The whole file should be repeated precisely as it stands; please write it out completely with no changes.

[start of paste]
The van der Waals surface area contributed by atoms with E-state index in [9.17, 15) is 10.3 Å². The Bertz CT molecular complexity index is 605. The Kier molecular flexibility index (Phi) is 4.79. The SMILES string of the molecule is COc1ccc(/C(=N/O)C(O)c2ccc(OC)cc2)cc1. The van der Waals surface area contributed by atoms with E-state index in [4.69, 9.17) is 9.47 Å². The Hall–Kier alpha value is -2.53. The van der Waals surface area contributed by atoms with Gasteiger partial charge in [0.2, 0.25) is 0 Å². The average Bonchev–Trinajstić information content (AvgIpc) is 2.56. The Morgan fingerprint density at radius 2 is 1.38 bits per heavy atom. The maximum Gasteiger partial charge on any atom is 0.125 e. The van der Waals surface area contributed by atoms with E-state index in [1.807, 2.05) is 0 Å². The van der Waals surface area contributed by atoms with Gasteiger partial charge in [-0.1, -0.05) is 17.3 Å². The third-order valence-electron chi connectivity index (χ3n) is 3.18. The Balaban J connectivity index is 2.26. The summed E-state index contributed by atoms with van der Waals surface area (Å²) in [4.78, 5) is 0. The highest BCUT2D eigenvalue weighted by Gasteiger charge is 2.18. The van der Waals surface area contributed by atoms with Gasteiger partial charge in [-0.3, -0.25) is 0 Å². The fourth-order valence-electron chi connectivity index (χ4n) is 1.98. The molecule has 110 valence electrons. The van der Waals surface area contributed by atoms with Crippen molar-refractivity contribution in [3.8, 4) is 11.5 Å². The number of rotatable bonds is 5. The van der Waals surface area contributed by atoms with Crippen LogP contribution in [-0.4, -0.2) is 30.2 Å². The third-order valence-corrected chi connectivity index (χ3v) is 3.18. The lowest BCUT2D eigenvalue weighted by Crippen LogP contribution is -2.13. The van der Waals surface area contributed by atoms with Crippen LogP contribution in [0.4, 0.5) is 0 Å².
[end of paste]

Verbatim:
The van der Waals surface area contributed by atoms with E-state index in [9.17, 15) is 10.3 Å². The Bertz CT molecular complexity index is 605. The Kier molecular flexibility index (Phi) is 4.79. The SMILES string of the molecule is COc1ccc(/C(=N/O)C(O)c2ccc(OC)cc2)cc1. The van der Waals surface area contributed by atoms with E-state index in [4.69, 9.17) is 9.47 Å². The Hall–Kier alpha value is -2.53. The van der Waals surface area contributed by atoms with Gasteiger partial charge in [0.2, 0.25) is 0 Å². The average Bonchev–Trinajstić information content (AvgIpc) is 2.56. The Morgan fingerprint density at radius 2 is 1.38 bits per heavy atom. The maximum Gasteiger partial charge on any atom is 0.125 e. The van der Waals surface area contributed by atoms with E-state index in [1.807, 2.05) is 0 Å². The van der Waals surface area contributed by atoms with Gasteiger partial charge in [-0.1, -0.05) is 17.3 Å². The third-order valence-electron chi connectivity index (χ3n) is 3.18. The Balaban J connectivity index is 2.26. The summed E-state index contributed by atoms with van der Waals surface area (Å²) in [4.78, 5) is 0. The highest BCUT2D eigenvalue weighted by Gasteiger charge is 2.18. The van der Waals surface area contributed by atoms with Gasteiger partial charge in [-0.3, -0.25) is 0 Å². The fourth-order valence-electron chi connectivity index (χ4n) is 1.98. The molecule has 110 valence electrons. The van der Waals surface area contributed by atoms with Crippen molar-refractivity contribution in [3.8, 4) is 11.5 Å². The number of rotatable bonds is 5. The van der Waals surface area contributed by atoms with Crippen LogP contribution in [-0.4, -0.2) is 30.2 Å². The third-order valence-corrected chi connectivity index (χ3v) is 3.18. The lowest BCUT2D eigenvalue weighted by Crippen LogP contribution is -2.13. The van der Waals surface area contributed by atoms with Crippen LogP contribution in [0.4, 0.5) is 0 Å².